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Posts from the ‘Good and Green’ Category

5
Jun

Extra value options

We are trying to make our fresh produce as affordable as possible for our customers. As such we are offering a couple of options this year to give extra value. The choices to buy this year are:

1. Drop-in – for customers who like to see the quality and pick their own items from our market display.

2. Preorder – with this system you can order individual items from the available produce list for the week. This will be ready for you to collect on Friday afternoon, up to 7pm.

3. Mixed box – For customers who would like extra value and use a broad range of vegetables we can make up a selection from the produce available and will include 15% extra produce FREE. This can be to the value of 15, 20 or 25 euro. It will always have a mix of greens, root veg, herbs and whatever is ready to harvest.

If you would be interested in joining a CSA scheme (community supported agriculture) please contact us to discuss. If we have enough interest we are considering introducing a pilot scheme.

5
Jun

Opening in 2013

Our farm shop is now open for summer. Opening times – every Friday 12pm-5pm. See the list posted under ‘this week’s produce’ for a week by week update (updated every Thurs). Drop-in customers are welcome. For preorders please send a list to Elaine via the website, or to elainegoodandgreen@gmail.com/087 6187908. Orders need to be sent on Thursday night for Friday preparation please.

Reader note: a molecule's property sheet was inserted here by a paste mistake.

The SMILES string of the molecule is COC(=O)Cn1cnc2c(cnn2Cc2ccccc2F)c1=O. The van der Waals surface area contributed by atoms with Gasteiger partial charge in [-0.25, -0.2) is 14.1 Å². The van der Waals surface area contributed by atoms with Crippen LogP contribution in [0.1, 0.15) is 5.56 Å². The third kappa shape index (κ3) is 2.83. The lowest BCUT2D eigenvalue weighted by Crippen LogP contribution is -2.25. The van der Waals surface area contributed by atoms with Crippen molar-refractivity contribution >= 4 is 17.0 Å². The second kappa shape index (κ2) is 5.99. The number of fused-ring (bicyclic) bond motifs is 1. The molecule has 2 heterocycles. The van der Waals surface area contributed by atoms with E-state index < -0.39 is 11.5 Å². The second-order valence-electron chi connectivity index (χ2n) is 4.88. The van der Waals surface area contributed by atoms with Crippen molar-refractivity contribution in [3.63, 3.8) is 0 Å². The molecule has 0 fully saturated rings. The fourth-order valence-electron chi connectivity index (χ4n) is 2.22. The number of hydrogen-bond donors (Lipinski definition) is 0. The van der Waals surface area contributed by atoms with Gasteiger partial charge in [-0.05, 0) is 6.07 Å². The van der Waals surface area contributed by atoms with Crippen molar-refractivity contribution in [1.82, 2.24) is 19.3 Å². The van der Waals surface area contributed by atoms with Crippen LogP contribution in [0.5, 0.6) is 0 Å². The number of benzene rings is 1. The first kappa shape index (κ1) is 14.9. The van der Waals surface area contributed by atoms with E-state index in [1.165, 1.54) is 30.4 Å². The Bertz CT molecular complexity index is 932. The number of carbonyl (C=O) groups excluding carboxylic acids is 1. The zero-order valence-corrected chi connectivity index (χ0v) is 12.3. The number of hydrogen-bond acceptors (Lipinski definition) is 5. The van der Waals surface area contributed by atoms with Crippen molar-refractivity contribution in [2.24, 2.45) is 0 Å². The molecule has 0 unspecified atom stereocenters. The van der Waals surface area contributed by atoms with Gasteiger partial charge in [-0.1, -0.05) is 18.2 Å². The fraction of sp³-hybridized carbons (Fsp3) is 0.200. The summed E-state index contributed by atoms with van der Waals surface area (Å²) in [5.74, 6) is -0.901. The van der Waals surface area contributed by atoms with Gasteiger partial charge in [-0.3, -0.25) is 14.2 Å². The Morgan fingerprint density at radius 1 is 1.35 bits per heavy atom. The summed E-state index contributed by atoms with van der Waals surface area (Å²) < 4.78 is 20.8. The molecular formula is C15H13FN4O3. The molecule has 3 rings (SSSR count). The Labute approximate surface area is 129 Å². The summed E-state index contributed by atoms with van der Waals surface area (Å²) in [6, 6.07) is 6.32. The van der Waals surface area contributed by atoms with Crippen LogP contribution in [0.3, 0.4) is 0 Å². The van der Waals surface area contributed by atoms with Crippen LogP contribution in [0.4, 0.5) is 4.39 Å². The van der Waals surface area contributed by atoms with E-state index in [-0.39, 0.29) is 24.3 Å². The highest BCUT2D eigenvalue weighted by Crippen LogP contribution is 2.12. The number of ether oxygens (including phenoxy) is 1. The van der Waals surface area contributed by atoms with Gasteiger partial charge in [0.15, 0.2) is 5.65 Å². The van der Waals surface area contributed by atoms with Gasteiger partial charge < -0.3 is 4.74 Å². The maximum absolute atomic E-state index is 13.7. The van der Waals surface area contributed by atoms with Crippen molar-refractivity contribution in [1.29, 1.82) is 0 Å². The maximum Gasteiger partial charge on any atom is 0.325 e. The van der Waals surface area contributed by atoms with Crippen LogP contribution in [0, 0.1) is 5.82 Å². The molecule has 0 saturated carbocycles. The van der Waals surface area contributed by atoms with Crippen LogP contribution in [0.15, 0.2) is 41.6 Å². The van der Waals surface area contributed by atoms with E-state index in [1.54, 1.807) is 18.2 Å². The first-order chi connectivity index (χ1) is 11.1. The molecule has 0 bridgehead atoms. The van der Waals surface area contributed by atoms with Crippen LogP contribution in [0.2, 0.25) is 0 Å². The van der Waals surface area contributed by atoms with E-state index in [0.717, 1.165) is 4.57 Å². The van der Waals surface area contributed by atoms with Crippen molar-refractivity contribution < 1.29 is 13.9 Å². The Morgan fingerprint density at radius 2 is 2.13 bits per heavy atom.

We have a new patio area overlooking Lough Derg and our vegetable garden for anyone with time to sit and enjoy the view.

5
Jun

Local food is the way to go!

Local food is an essential element of any community’s independence, economic success and health of its members by having access to food at peak freshness. Health problems such as obesity, diabetes and cancer all have direct links to food quality.
It is my firm belief that small food producers who care about the food that they are growing, rearing or making are the businesses who can offer the best quality, nutritional and ultimately food value to their customers.
At Good & Green our business may be small, but the idea behind it, of supplying chemical free food from a number of growers and food producers has important effects. Our customers can access excellent quality food, whilst several small food industries are supported. In addition, our environmental impact aims to be positive, with minimum transporting of food, and produce grown with only organically approved methods.
Local food really is the way to go – look for it!

14
Nov

Hardwood cutting boards – natural edged

John has been developing a range of natural edged cutting boards from hardwoods such as apple, pear, elm, spalted beech. They come in a range of sizes from cheese boards to large kitchen boards of approx 60 x 40cm.

The style and finish are natural and aim to retain the character and features of the wood. Most are approx 20 – 30mm thick and are very practical for use in the kitchen. Contact John on 087 2273299 for enquiries.

25
Sep

Our youtube video – summer 2012

Thanks a million to Evan, our nephew, who is 14 years old and made the youtube video on the website this summer. Evan came to help us and to learn about growing and running a small farm over the summer holidays. He took photos and made up this video to show some of what we do. It is lovely to see what a great job he did on putting these images together into the presentation. Thanks Evan! I should have written this sooner – but during the summer my day is about 5 hours shorter than I need! It is only as autumn draws in that there are chances to give the website some attention.